Maybe you wanted to work with Michael Caine, who hasn’t slummed it this bad since “Jaws: The Revenge.” He’s got two Oscars, after all. By taking the part you get to spend a big chunk of the movie trading jokes and insults with him. That’s cool. And Luis Guzmán seems like a great guy to work with. He’s super funny. His Polynesian(?!) helicopter pilot Gabato provides some much-needed laughs that aren’t about how ridiculous some plot points are, like how our adventurers are somehow able to pilot giant bumblebees like they were Sopwith Camels (it’s a fighter plane, Dwayne). For all I know you’ve been wanting to work with Vanessa Hudgens. Who wouldn’t? She’s a gorgeous actress. Or, I don’t know, maybe you’re a “Sex and the City” fan and wanted to work with Kristen Davis. Maybe you just loved the first movie so much you wanted to work with that kid…you know…the one that was in the first movie, for some reason runs from the cops on a motorcycle at the beginning of this movie…hold on–
Josh Hutcherson. His name is Josh Hutcherson.
Why, Dwayne? Why would you sign on to a ham-fisted, Jules Verne-defiling sequel filled with lousy special effects and idiotic leaps of logic? You’re the hero we need, Dwayne. Please, for Pete’s sake, never sign on to another movie where you punch a reptile in the face, the upcoming “G.I. Joe: Retaliation” notwithstanding.
P.S. At least you can take comfort in knowing you had nothing to do with the blasphemous computer-animated 3D Daffy Duck short, “Daffy’s Rhapsody,” that preceded “Journey 2.” Yeah, it featured the voice of the late Mel Blanc and Elmer Fudd firing an honest-to-goodness shotgun, but rendering Looney Tunes characters in three dimensions should be grounds for deportation.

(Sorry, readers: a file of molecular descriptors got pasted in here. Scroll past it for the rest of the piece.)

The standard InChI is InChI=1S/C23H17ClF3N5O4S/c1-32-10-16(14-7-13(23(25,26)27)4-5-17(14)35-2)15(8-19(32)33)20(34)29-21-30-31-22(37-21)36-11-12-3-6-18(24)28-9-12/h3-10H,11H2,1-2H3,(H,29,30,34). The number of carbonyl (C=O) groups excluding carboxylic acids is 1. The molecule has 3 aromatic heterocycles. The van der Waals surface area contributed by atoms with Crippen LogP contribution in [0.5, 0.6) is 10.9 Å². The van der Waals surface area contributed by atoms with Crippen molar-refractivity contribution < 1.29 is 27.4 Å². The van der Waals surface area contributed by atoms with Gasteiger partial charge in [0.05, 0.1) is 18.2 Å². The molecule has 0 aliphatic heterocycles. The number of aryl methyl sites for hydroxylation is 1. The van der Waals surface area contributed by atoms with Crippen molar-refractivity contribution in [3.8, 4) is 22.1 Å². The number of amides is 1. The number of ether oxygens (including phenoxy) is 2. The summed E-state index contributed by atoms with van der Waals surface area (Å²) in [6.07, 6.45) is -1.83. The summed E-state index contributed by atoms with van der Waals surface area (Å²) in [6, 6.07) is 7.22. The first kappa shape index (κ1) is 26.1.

Starring: Emily Browning, Abbie Cornish, Jena Malone
Directed by: Zack Snyder (“300”)
Written by: Zack Snyder (“300”) and Steve Shibuya (debut)
From putting a stimulating spin on an American horror classic in 2004’s “Dawn of the Dead” to slightly entertaining us with his next two highly-stylized films “300” and “Watchmen,” there’s no denying that director Zack Snyder can at least deliver some attention-grabbing imagery. But what he’s upchucked for “Sucker Punch,” an exceedingly erratic softcore male fantasy for gamers, is beyond inexcusable. Girls in an insane asylum imagining they’re in a whorehouse imagining they’re on a mission of girl-empowerment against German zombie soldiers, dragons, and samurai robots? Seriously, what the hell is going on here? Whatever it is, it’s not suspenseful or inventive and besides probably giving 13-year-old boys boners, it’s not very sexy either. This is the type of movie that will hang over Snyder’s head like “Showgirls” does for Paul Verhoeven. Now fanboys can officially fear for the “Superman” reboot.
Starring: Alyson Michalka, Vanessa Hudgens, Gaelan Connell